Five days later, we were scheduled for a meeting to discuss restorative practices. Again, we tried to repair the organization's morale decimated by the white woman and continued to be torn down by the hands of the Asian co-worker. There were six people in the Zoom space, one being myself and one being the Asian woman. I was the only black person/woman in the room. Must I remind you, I never once said anything in any of the several meetings where I was being attacked. But after being openly accused of harming people, I felt compelled to speak so this Asian woman can understand the difference between being harmed and her feelings being hurt because her friend decided to quit. So, I spoke my piece about it. After I spoke my piece, another employee, a white man, chimed in to express his frustrations about having these useless conversations in a very vocal, unprofessional, and uncensored way. At one point, the Asian woman made a point to say that she is ready to move on, but there is a lot of distrust in leadership, and we need to support each other to help others move on. As I was listening to her, I thought to myself, how is that possible? How is she ready to move on? Literally, just last week, she accused us of harming her and her team members in an open forum? How is that leading your team forward? These are the questions I asked her directly. Followed by, “Let's be clear, you literally just accused us of harming you and everyone else”. Of course, when the accountability is turned towards her, it's silence. Where's the same energy, the same voice that she used to throw out attacks and allegations for months?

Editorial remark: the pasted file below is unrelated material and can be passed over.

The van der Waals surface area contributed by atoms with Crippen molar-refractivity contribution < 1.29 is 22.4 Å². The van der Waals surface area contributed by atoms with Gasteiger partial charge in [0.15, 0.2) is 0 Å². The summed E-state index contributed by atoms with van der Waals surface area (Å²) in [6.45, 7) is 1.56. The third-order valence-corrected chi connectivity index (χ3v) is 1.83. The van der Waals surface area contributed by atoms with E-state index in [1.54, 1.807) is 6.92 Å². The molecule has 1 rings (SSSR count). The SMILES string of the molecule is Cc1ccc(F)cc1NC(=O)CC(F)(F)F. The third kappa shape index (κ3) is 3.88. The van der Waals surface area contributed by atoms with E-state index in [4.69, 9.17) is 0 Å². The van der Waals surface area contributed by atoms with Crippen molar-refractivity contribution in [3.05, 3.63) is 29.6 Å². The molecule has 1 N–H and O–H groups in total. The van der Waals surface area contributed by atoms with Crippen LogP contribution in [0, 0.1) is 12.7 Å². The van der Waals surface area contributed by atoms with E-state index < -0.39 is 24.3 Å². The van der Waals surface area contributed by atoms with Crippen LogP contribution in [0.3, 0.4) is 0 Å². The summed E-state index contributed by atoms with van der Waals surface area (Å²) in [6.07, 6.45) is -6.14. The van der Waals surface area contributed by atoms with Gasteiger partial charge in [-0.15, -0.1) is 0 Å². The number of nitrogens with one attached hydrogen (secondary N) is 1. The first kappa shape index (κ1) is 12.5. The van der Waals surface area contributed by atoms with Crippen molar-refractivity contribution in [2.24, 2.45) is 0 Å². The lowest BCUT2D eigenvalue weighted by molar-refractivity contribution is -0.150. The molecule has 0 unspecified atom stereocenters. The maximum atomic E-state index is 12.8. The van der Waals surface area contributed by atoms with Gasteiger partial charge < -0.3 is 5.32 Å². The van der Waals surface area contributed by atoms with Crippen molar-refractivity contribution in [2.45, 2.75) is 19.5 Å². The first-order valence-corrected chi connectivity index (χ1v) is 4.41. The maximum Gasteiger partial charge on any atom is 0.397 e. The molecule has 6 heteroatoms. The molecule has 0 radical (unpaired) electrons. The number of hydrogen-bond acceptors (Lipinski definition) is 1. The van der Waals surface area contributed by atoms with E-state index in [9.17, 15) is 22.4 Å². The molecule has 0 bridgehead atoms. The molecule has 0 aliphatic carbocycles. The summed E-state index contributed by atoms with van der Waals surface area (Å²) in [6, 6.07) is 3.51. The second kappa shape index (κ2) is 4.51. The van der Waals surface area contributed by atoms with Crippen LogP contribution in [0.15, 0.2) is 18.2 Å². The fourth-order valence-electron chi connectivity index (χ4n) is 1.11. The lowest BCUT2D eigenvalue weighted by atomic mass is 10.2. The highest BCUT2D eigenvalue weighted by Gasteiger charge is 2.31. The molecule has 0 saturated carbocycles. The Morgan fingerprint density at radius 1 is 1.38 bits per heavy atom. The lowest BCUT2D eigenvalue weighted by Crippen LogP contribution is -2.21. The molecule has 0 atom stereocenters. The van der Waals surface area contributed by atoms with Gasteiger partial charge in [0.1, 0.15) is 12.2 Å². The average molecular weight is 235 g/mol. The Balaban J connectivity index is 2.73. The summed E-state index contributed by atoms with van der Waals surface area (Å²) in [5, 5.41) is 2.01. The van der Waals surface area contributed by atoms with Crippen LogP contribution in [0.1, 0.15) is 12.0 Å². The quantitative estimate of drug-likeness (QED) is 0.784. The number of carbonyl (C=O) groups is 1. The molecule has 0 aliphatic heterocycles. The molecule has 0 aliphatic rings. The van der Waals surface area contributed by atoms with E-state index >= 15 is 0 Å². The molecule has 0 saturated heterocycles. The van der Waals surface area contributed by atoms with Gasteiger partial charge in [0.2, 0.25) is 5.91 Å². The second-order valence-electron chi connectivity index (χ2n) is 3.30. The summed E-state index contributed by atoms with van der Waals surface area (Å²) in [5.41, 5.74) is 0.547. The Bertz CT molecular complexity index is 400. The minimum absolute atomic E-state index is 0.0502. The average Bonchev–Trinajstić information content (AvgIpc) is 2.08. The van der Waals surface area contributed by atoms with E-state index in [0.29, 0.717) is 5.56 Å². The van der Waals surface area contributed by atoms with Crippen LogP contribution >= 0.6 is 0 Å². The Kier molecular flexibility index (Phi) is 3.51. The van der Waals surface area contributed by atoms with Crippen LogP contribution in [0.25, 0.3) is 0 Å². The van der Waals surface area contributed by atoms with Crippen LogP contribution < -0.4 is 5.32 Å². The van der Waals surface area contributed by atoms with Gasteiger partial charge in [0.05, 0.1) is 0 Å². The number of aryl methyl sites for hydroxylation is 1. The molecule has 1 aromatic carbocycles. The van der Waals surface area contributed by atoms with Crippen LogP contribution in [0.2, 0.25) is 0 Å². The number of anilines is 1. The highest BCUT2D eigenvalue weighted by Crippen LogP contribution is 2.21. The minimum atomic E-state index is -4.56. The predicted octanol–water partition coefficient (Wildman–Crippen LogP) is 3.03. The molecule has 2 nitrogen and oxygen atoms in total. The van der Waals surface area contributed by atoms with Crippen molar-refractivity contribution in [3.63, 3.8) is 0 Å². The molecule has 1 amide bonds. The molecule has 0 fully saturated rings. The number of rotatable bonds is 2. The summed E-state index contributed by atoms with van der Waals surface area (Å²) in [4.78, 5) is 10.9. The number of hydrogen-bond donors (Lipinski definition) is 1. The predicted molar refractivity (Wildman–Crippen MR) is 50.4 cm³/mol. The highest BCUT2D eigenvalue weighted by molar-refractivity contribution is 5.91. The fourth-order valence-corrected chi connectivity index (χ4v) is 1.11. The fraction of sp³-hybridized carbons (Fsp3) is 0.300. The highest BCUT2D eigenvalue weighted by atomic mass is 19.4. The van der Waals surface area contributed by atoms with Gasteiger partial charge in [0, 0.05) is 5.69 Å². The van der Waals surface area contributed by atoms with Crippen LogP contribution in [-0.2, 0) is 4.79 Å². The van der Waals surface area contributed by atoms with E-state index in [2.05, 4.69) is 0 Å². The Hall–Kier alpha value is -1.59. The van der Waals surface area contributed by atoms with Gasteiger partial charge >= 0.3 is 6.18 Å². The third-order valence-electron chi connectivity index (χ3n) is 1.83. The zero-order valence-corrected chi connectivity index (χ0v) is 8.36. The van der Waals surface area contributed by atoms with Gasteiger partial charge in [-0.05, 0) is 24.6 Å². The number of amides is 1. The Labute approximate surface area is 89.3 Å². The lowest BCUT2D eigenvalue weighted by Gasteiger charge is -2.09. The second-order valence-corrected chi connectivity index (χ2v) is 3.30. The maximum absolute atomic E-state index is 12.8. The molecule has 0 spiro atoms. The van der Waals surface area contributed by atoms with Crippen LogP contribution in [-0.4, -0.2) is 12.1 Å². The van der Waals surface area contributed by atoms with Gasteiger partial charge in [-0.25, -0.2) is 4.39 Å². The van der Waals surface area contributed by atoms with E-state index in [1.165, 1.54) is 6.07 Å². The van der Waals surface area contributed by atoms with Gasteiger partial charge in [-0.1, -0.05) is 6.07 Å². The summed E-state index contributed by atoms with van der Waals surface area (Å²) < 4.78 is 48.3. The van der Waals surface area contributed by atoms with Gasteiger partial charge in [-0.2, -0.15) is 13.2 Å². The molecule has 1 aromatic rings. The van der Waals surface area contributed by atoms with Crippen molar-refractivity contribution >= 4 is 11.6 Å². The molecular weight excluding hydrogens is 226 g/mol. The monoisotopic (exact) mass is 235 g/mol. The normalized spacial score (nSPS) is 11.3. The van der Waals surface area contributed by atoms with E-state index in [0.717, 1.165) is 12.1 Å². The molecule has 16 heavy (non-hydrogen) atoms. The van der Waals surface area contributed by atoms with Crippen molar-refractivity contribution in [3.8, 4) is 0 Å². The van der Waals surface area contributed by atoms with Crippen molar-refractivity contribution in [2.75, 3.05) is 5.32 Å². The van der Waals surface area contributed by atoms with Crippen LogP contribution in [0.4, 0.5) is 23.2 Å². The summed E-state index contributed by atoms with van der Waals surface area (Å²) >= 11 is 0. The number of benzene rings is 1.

I honestly left that meeting completely fine. It was no different than the spaces I've been in with her for the past two months. I felt everyone had a voice and said what they felt was needed within that space. Again, I didn't feel what I said, or my approach was nowhere near as uncensored and unprofessional as some of the other people who shared that space.
Well, my feelings were wrong. A couple of days later, I got a call from the Asian woman's Director (who I considered an ally) that this Asian woman wanted to complain about how I approached her in the meeting. She used words such as "aggressive," "harsh," and I was accused of creating a "hostile" environment to the point that she felt uncomfortable being in meetings with me. Side Note: All our meetings are virtual due to COVID. So, she is uncomfortable coming to a place where I am not physically present? So how can I create a "hostile" environment? I remember my immediate response was, "You need to tell her to tread very lightly. The words and the allegations are stereotype labeling; it's racial profiling and microaggression. It's downright offensive. There were others in that meeting who were white and were far more unprofessional and uncensored than I was. This is racism. The complaint is fraudulent". I was encouraged to talk to this Asian woman although she didn't want to talk to me. But, I was the one encouraged to talk to her first. This was after I just made the statement about racism. I declined to talk to her, and it wasn't because I was angry or upset -- I wasn't. It was because I would not meet her expectations. She would expect an apology, and I was going not to apologize for having a voice for once after months of being called out numerous times, of being accused, and (now finally) of being a black woman. I would not meet her expectations, so what would be the point of having another useless meeting. Then, I was told that the Director and Executive Director were planning to meet directly with the Asian woman to see what her needs are.